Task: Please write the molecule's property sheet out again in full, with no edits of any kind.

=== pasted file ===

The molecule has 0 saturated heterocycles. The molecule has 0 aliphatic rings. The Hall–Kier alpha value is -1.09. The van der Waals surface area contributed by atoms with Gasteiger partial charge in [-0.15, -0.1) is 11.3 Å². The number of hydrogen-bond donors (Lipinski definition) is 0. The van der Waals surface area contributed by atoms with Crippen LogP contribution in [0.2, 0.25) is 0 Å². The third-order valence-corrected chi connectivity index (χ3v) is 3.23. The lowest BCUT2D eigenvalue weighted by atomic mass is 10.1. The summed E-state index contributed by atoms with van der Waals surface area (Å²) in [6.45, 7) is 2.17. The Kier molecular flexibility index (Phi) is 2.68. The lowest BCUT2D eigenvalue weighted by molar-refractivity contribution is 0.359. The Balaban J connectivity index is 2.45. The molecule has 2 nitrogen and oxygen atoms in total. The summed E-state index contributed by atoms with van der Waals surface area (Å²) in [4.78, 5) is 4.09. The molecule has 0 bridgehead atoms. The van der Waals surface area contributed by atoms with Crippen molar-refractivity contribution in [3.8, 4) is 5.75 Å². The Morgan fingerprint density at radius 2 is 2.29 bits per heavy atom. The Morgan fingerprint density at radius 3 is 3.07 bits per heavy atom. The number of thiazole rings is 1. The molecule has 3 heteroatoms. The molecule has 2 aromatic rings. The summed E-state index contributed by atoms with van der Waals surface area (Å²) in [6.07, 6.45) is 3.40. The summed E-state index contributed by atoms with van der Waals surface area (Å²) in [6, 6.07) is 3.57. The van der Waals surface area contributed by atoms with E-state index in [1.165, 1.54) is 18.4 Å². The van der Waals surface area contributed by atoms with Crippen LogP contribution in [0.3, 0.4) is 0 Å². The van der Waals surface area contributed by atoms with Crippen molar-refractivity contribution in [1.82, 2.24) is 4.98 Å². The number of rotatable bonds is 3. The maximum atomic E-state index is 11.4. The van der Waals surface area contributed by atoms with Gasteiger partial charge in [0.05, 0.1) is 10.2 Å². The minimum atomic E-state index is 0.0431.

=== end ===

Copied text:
The molecule has 0 saturated heterocycles. The molecule has 0 aliphatic rings. The Hall–Kier alpha value is -1.09. The van der Waals surface area contributed by atoms with Gasteiger partial charge in [-0.15, -0.1) is 11.3 Å². The number of hydrogen-bond donors (Lipinski definition) is 0. The van der Waals surface area contributed by atoms with Crippen LogP contribution in [0.2, 0.25) is 0 Å². The third-order valence-corrected chi connectivity index (χ3v) is 3.23. The lowest BCUT2D eigenvalue weighted by atomic mass is 10.1. The summed E-state index contributed by atoms with van der Waals surface area (Å²) in [6.45, 7) is 2.17. The Kier molecular flexibility index (Phi) is 2.68. The lowest BCUT2D eigenvalue weighted by molar-refractivity contribution is 0.359. The Balaban J connectivity index is 2.45. The molecule has 2 nitrogen and oxygen atoms in total. The summed E-state index contributed by atoms with van der Waals surface area (Å²) in [4.78, 5) is 4.09. The molecule has 0 bridgehead atoms. The van der Waals surface area contributed by atoms with Crippen molar-refractivity contribution in [3.8, 4) is 5.75 Å². The Morgan fingerprint density at radius 2 is 2.29 bits per heavy atom. The Morgan fingerprint density at radius 3 is 3.07 bits per heavy atom. The number of thiazole rings is 1. The molecule has 3 heteroatoms. The molecule has 2 aromatic rings. The summed E-state index contributed by atoms with van der Waals surface area (Å²) in [6.07, 6.45) is 3.40. The summed E-state index contributed by atoms with van der Waals surface area (Å²) in [6, 6.07) is 3.57. The van der Waals surface area contributed by atoms with E-state index in [1.165, 1.54) is 18.4 Å². The van der Waals surface area contributed by atoms with Crippen LogP contribution in [0.3, 0.4) is 0 Å². The van der Waals surface area contributed by atoms with Crippen molar-refractivity contribution in [1.82, 2.24) is 4.98 Å². The number of rotatable bonds is 3. The maximum atomic E-state index is 11.4. The van der Waals surface area contributed by atoms with Gasteiger partial charge in [0.05, 0.1) is 10.2 Å². The minimum atomic E-state index is 0.0431.